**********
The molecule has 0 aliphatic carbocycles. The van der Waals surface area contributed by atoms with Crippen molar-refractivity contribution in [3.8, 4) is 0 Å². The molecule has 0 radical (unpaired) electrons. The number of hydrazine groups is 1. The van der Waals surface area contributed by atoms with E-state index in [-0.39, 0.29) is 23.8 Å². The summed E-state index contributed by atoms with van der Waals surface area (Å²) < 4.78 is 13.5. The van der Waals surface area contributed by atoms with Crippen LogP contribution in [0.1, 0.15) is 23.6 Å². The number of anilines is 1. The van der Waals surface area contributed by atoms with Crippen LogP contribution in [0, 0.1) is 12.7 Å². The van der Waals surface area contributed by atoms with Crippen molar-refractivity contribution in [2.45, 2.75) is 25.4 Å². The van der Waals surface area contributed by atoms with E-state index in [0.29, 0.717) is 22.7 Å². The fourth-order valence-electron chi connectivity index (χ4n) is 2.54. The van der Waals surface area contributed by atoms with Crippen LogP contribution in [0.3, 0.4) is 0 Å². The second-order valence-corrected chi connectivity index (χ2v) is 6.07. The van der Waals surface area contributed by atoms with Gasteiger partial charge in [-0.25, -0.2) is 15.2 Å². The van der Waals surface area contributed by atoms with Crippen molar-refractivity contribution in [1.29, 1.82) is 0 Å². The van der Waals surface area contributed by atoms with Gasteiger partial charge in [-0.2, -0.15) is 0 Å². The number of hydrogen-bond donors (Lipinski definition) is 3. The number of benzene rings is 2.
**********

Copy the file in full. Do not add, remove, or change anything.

The molecule has 0 aliphatic carbocycles. The van der Waals surface area contributed by atoms with Crippen molar-refractivity contribution in [3.8, 4) is 0 Å². The molecule has 0 radical (unpaired) electrons. The number of hydrazine groups is 1. The van der Waals surface area contributed by atoms with E-state index in [-0.39, 0.29) is 23.8 Å². The summed E-state index contributed by atoms with van der Waals surface area (Å²) < 4.78 is 13.5. The van der Waals surface area contributed by atoms with Crippen LogP contribution in [0.1, 0.15) is 23.6 Å². The number of anilines is 1. The van der Waals surface area contributed by atoms with Crippen LogP contribution in [0, 0.1) is 12.7 Å². The van der Waals surface area contributed by atoms with Crippen molar-refractivity contribution in [2.45, 2.75) is 25.4 Å². The van der Waals surface area contributed by atoms with E-state index in [0.29, 0.717) is 22.7 Å². The fourth-order valence-electron chi connectivity index (χ4n) is 2.54. The van der Waals surface area contributed by atoms with Crippen LogP contribution in [0.3, 0.4) is 0 Å². The second-order valence-corrected chi connectivity index (χ2v) is 6.07. The van der Waals surface area contributed by atoms with Gasteiger partial charge in [-0.25, -0.2) is 15.2 Å². The van der Waals surface area contributed by atoms with Crippen molar-refractivity contribution in [1.29, 1.82) is 0 Å². The van der Waals surface area contributed by atoms with Gasteiger partial charge in [-0.2, -0.15) is 0 Å². The number of hydrogen-bond donors (Lipinski definition) is 3. The number of benzene rings is 2.